Guns for Good By Carolee Anita Boyles Halo for Freedom Warrior Foundation
Retired Sargent First Class Dana Bowman is an expert at turning tragedy into triumph. After losing both legs in a midair accident in 1994, he became the first double amputee to re-enlist in the U.S. Army. After a stellar career there, he returned to school, earned a degree, and started the HALO for Freedom Warrior Foundation, a 501(c)(3) serving military veterans. Bowman joined the Army in 1981 as an engineer and heavy equipment operator. He earned his Airborne wings and became a member of the 618th Engineers in the 82nd Airborne. “I was a bulldozer, backhoe, and grader operator,” he said. “Our mission was to build runways. If there was combat going on, we would be the ones to airdrop equipment out of planes. Then we'd construct a runway so U.S. forces could fly in and land.” During his second stint in the Army, Bowman had the option of going to Alaska, Hawaii, or the Panamanian jungle. “I thought ‘Anybody can go to Hawaii or Alaska, but how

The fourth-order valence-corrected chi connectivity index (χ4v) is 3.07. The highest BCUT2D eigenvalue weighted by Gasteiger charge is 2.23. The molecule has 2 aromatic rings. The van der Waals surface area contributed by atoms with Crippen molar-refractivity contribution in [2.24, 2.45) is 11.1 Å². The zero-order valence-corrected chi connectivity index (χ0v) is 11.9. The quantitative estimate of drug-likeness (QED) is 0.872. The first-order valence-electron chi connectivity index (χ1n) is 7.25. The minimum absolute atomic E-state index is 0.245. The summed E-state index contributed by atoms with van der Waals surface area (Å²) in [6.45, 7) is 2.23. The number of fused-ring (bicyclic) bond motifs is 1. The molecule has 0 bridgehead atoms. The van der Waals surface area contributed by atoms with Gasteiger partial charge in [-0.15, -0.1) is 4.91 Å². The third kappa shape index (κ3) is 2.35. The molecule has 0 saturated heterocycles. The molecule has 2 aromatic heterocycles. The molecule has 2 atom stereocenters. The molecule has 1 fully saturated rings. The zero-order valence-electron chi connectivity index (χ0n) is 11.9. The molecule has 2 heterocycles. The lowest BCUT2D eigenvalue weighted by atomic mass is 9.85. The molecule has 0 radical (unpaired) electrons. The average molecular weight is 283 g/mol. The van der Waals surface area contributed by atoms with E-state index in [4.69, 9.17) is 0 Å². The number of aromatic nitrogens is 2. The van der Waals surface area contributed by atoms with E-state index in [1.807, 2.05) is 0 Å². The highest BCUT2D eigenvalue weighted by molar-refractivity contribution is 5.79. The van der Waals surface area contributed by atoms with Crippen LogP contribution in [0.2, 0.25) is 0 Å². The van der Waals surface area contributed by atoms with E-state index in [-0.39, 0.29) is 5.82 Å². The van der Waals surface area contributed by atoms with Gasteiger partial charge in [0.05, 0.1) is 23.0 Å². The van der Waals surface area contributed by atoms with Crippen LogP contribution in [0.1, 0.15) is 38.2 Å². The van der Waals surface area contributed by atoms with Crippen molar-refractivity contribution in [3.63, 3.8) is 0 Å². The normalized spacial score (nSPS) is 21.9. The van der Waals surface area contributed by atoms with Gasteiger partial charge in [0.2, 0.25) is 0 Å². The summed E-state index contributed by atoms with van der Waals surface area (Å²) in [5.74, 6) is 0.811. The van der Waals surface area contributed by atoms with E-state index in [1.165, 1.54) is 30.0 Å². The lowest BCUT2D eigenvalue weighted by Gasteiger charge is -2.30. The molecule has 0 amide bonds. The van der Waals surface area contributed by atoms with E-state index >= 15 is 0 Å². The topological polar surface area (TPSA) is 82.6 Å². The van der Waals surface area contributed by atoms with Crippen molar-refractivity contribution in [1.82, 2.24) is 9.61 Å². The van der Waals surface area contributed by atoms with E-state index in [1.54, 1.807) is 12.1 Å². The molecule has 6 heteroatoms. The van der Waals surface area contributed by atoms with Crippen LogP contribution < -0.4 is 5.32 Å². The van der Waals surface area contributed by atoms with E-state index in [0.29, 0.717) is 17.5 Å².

many people get to go to South America and be stationed in the jungle?’” The promise of adventure appealed to him, so that’s where he went. Still 82nd Airborne, Bowman met some Green Berets. One of them told him he was special forces material. The more he learned what being special forces entailed, the more interested he became. Eventually he became a Green Beret himself. “Believe it or not, they sent me back to Panama because I speak Spanish,” Bowman said. “So, I went back to the same unit I had been in, now as a Green Beret.” At that point in his career, Bowman needed some command time. “I needed time behind the lines running a unit,” he explained. The Army gave him his options: become a recruiter, spend 2 years with the Golden Knights (an elite parachute team), be an instructor at the shoot house or scuba school for 2 years, or go to an ROTC unit. Bowman loved skydiving, so
U.S. Army SFC Dana Bowman (Ret)
off he went to train with the Golden Knights.
“They do parachute operations all over and serve as goodwill ambassadors like the Thunderbirds and Blue Angels,” he said. “That was a rigorous training. I ended up being a demonstrator and I was getting in the position where I wanted to be, leading the Black or Gold Team.” February 6, 1994 changed everything. During a training session, Bowman collided with his partner in midair. His partner was killed instantly, and Bowman lost both legs, one severed below the knee and one above. “I didn't want to get out of the military,” he said. “I was just in
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